The UK’s Department for Environment, Food & Rural Affairs (DEFRA) said that the government has selected the first 31 agri-tech projects for its £90m Transforming Food Production Challenge.
The programme is an Industrial Strategy fund aimed at helping businesses, researchers and industry in transforming food production in the country.
According to DEFRA, the funding will help businesses in playing a role in developing greener, cleaner process for the agriculture sector. The selected projects, which are worth £22m, are expected to play a role in helping the government reach its goal of net zero greenhouse gas emissions by 2050.
UK Farming Minister Robert Goodwill said: “Agri-tech can help us address the biggest challenges facing the agriculture industry, such as eradicating crop pests and diseases for arable farmers without harming the wider environment.
“In 2018 we saw the total value of agri-tech investment worldwide skyrocket to $17 billion – an increase of 40% on the previous year.
“Today’s funding will enable more investment in new technology, helping lead to scientific breakthroughs that could transform the sustainability of global food supply chains.”
One of the selected projects announced by DEFRA is aiScope, which plans to apply artificial intelligence (AI) and analysis to handle the common cereal weed, Blackgrass. Expected to potentially save £580m a year for farmers, the aiScope project will be helped by the government with a £1m grant.
Another project that will use AI is Tuberscan, which will be helped with a grant of £391,000. Tuberscan aims to monitor potato crops and identify when they are ready to harvest by using ground penetrating radar, underground scans and AI.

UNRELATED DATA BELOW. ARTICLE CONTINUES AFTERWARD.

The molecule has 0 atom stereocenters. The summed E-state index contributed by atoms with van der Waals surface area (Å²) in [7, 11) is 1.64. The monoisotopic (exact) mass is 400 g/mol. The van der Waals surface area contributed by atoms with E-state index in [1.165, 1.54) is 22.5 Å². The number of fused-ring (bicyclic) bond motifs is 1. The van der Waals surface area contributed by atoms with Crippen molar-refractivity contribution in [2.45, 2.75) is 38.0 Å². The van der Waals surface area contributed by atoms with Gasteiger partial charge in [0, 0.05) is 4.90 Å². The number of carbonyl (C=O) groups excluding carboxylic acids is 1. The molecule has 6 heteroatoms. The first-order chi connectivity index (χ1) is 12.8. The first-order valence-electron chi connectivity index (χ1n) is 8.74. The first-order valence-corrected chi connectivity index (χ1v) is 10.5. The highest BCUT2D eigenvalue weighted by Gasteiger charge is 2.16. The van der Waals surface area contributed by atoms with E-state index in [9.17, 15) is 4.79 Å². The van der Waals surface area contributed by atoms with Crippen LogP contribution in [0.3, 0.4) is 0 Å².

The usable crop is expected to be increased by an estimated 5-10% using the technology, bringing down food waste with minimal extra cost, said DEFRA.
Also selected for the Transforming Food Production Challenge funding is the Rootwave project, which aims to use electricity instead of chemicals to destroy weeds through the roots, thereby avoiding damage to crops. This project has been given a grant of £690,000.
UK Science Minister Chris Skidmore said: “The projects announced today will ensure we lead the way in supporting our vital farming industry, delivering high quality food for consumers while reducing the wider environmental impact.
“This is a key part of our modern Industrial Strategy, investing in ground-breaking projects, creating highly skilled jobs and providing a cleaner, greener future for generations to come.”